Toronto writer Jay Pitter looks at ten people and their housing experiences to find that we don’t have a suburban, rural, urban or northern problem but a national one.
Economic systems tend to be somewhat stacked against young people from the start because they simply have had less time to accumulate things of value in those systems. With the so-called gig or sharing economy it is starting to look like a significant structural disadvantage to younger persons has begun to reveal itself. Many a young worker has education and tech savvy to contribute. Frustration is rising early on the occupational path as young workers with few options are often encounter the working conditions imposed by app-based and online employers.
“Sharing economy” or on-demand service economy?
A survey of workers and consumers in the Greater Toronto Area
Toronto’s ‘gig economy’ fueled by young workers starved for choice. A new survey by the Canadian Centre for Policy Alternatives takes the first look at who is working through online platforms in the GTA
image: stavos via Flickr/CC
Young people are the ones who will be most affected by artificial intelligence and robotics if the electro-technological super future arrives in the workplace in the fashion expected. With that in mind, there is a new report to direct you to from the Brookfield Institute for Innovation and Entrepreneurship called Future-proof: Preparing Young Canadians for the Future of Work.
The report is HERE and there was a CBC News piece last week covering it that includes 6:18 of audio and other links.
image: Gloconda Beekman via Flickr/CC
A few weeks go by and a 49-page report from Meal Exchange that took a detailed look at food insecurity on five Canadian university campuses is pretty much forgotten. Drag. Especially if you are one of those students, trying to advance yourself but scrambling for calories.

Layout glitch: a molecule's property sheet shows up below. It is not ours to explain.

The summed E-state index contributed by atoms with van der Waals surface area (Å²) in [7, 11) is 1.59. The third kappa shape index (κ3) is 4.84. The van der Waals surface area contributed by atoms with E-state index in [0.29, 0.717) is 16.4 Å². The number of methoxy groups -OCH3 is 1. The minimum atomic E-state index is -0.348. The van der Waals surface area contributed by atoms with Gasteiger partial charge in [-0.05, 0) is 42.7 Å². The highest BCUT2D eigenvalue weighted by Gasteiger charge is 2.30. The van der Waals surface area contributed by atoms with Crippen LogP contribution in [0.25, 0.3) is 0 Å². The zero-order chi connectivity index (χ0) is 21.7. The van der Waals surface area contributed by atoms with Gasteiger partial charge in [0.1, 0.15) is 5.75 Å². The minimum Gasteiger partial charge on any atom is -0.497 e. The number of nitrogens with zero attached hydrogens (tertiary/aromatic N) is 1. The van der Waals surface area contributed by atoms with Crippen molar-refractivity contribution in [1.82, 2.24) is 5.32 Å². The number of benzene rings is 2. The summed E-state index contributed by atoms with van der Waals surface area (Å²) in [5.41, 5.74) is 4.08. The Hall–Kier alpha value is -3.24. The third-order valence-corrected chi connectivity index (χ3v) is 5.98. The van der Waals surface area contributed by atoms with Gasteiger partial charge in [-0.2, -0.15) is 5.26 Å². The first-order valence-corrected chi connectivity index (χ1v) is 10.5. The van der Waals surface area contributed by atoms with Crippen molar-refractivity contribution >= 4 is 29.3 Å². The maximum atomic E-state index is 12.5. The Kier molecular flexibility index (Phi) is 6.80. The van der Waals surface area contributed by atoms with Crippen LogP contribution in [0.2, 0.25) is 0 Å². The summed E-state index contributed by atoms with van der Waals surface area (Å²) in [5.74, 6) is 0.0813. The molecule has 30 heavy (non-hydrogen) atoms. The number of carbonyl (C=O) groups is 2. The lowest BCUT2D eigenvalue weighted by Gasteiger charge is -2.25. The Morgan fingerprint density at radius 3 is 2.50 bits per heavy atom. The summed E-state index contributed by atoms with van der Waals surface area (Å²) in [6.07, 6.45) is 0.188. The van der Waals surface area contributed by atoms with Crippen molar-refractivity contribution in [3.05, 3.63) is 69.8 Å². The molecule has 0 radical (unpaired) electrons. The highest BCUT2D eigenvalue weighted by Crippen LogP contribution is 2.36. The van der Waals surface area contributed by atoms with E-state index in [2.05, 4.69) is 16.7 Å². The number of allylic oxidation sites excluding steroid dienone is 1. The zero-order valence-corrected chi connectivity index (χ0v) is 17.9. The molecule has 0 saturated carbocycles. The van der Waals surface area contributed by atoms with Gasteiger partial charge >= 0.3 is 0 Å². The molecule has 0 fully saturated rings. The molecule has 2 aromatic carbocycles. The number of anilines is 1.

image: tom brindley via Flickr/CC
Comprised of Mississauga, Brampton and Caledon this publication’s home region, Peel, is famed for strained social services. That makes very welcome whatever media attention is available regarding social conditions here.
Stunning statistics drive need to help Peel’s homeless youth
mississauga.com – access three-part series via link
Within the vast net of financial scams and debt-based swindles that compose much of the source code underlying modern American life is an education-related indenture of $1.3 trillion. This generational thrashing is the stuff of revolutions, surely. Is there not a single history degree out there in the hands of the direly mortgaged young Americans? Education was supposed to be one of the things motorizing the new economy.
Stop paying your student loans and debt collectors can send US Marshalls to arrest you
At what point does a society consciously decide to move off of a real estate bubble? Can we even think of doing so? Recent data from a University of British Columbia professor reveals the standpoint of Canada’s youth in regard to the “benefits” of home ownership. A sample: it would take 23 years for a young person in Vancouver to save the downpayment on a typical mortgage from a typical wage.
Young people have it tougher than parents: UBC prof
bc.ctvnews.ca (video 1:40)
Survey probes health of Burnaby’s homeless youth
image: Burnaby, BC in 1966 by Robert Ciavarro via Flickr/CC
Generation squeeze: population, aging, generational equity & the middle class
University of British Columbia – 20 page .pdf file
image: Mike Bitzenhofer via Flickr/CC